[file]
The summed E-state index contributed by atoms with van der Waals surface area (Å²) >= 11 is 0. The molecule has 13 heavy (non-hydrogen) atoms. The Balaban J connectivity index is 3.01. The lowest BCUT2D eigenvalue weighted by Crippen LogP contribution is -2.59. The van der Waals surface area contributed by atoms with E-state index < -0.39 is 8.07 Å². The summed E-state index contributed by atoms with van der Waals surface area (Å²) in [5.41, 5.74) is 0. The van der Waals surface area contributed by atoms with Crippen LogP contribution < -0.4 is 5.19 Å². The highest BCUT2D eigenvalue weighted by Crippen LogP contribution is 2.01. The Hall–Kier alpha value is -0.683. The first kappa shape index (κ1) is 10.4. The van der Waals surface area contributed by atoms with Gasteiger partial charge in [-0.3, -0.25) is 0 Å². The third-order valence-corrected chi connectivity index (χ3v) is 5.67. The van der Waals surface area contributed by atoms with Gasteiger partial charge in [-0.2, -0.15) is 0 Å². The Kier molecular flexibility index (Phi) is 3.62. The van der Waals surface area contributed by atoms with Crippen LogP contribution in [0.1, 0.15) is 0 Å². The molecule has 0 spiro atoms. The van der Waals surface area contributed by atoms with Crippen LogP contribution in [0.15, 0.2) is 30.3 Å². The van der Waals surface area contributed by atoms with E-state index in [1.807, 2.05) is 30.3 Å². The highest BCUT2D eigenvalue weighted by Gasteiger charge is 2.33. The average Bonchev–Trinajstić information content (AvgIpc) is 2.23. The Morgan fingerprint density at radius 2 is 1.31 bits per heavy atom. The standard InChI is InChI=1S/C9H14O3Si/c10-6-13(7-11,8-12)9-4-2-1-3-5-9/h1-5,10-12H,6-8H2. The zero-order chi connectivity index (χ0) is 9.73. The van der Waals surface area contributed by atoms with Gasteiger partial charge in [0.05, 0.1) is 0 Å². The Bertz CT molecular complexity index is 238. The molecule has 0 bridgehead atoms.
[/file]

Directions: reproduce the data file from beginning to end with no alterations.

The summed E-state index contributed by atoms with van der Waals surface area (Å²) >= 11 is 0. The molecule has 13 heavy (non-hydrogen) atoms. The Balaban J connectivity index is 3.01. The lowest BCUT2D eigenvalue weighted by Crippen LogP contribution is -2.59. The van der Waals surface area contributed by atoms with E-state index < -0.39 is 8.07 Å². The summed E-state index contributed by atoms with van der Waals surface area (Å²) in [5.41, 5.74) is 0. The van der Waals surface area contributed by atoms with Crippen LogP contribution < -0.4 is 5.19 Å². The highest BCUT2D eigenvalue weighted by Crippen LogP contribution is 2.01. The Hall–Kier alpha value is -0.683. The first kappa shape index (κ1) is 10.4. The van der Waals surface area contributed by atoms with Gasteiger partial charge in [-0.3, -0.25) is 0 Å². The third-order valence-corrected chi connectivity index (χ3v) is 5.67. The van der Waals surface area contributed by atoms with Gasteiger partial charge in [-0.2, -0.15) is 0 Å². The Kier molecular flexibility index (Phi) is 3.62. The van der Waals surface area contributed by atoms with Crippen LogP contribution in [0.1, 0.15) is 0 Å². The molecule has 0 spiro atoms. The van der Waals surface area contributed by atoms with Crippen LogP contribution in [0.15, 0.2) is 30.3 Å². The van der Waals surface area contributed by atoms with E-state index in [1.807, 2.05) is 30.3 Å². The highest BCUT2D eigenvalue weighted by Gasteiger charge is 2.33. The average Bonchev–Trinajstić information content (AvgIpc) is 2.23. The Morgan fingerprint density at radius 2 is 1.31 bits per heavy atom. The standard InChI is InChI=1S/C9H14O3Si/c10-6-13(7-11,8-12)9-4-2-1-3-5-9/h1-5,10-12H,6-8H2. The zero-order chi connectivity index (χ0) is 9.73. The van der Waals surface area contributed by atoms with Gasteiger partial charge in [0.05, 0.1) is 0 Å². The Bertz CT molecular complexity index is 238. The molecule has 0 bridgehead atoms.